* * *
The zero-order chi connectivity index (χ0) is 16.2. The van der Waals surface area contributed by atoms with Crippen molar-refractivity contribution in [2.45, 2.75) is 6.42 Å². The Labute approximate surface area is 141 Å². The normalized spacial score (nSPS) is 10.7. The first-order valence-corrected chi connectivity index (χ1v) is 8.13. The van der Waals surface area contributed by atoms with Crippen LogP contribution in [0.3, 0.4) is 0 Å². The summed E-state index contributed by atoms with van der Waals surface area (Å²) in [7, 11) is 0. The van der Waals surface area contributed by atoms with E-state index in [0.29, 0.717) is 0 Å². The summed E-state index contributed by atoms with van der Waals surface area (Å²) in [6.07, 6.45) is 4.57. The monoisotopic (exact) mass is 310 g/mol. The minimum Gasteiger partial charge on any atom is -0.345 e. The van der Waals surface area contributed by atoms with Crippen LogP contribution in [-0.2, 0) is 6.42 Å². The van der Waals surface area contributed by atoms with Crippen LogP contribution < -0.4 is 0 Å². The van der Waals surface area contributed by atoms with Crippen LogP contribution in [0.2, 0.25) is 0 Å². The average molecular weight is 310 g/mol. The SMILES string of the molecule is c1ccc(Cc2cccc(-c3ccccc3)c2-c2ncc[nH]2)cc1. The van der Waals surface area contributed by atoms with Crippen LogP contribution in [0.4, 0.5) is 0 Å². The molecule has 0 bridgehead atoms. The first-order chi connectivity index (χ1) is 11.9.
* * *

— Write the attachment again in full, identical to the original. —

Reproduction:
The zero-order chi connectivity index (χ0) is 16.2. The van der Waals surface area contributed by atoms with Crippen molar-refractivity contribution in [2.45, 2.75) is 6.42 Å². The Labute approximate surface area is 141 Å². The normalized spacial score (nSPS) is 10.7. The first-order valence-corrected chi connectivity index (χ1v) is 8.13. The van der Waals surface area contributed by atoms with Crippen LogP contribution in [0.3, 0.4) is 0 Å². The summed E-state index contributed by atoms with van der Waals surface area (Å²) in [7, 11) is 0. The van der Waals surface area contributed by atoms with E-state index in [0.29, 0.717) is 0 Å². The summed E-state index contributed by atoms with van der Waals surface area (Å²) in [6.07, 6.45) is 4.57. The monoisotopic (exact) mass is 310 g/mol. The minimum Gasteiger partial charge on any atom is -0.345 e. The van der Waals surface area contributed by atoms with Crippen LogP contribution in [-0.2, 0) is 6.42 Å². The van der Waals surface area contributed by atoms with Crippen LogP contribution < -0.4 is 0 Å². The van der Waals surface area contributed by atoms with Crippen LogP contribution in [0.2, 0.25) is 0 Å². The average molecular weight is 310 g/mol. The SMILES string of the molecule is c1ccc(Cc2cccc(-c3ccccc3)c2-c2ncc[nH]2)cc1. The van der Waals surface area contributed by atoms with Crippen LogP contribution in [0.4, 0.5) is 0 Å². The molecule has 0 bridgehead atoms. The first-order chi connectivity index (χ1) is 11.9.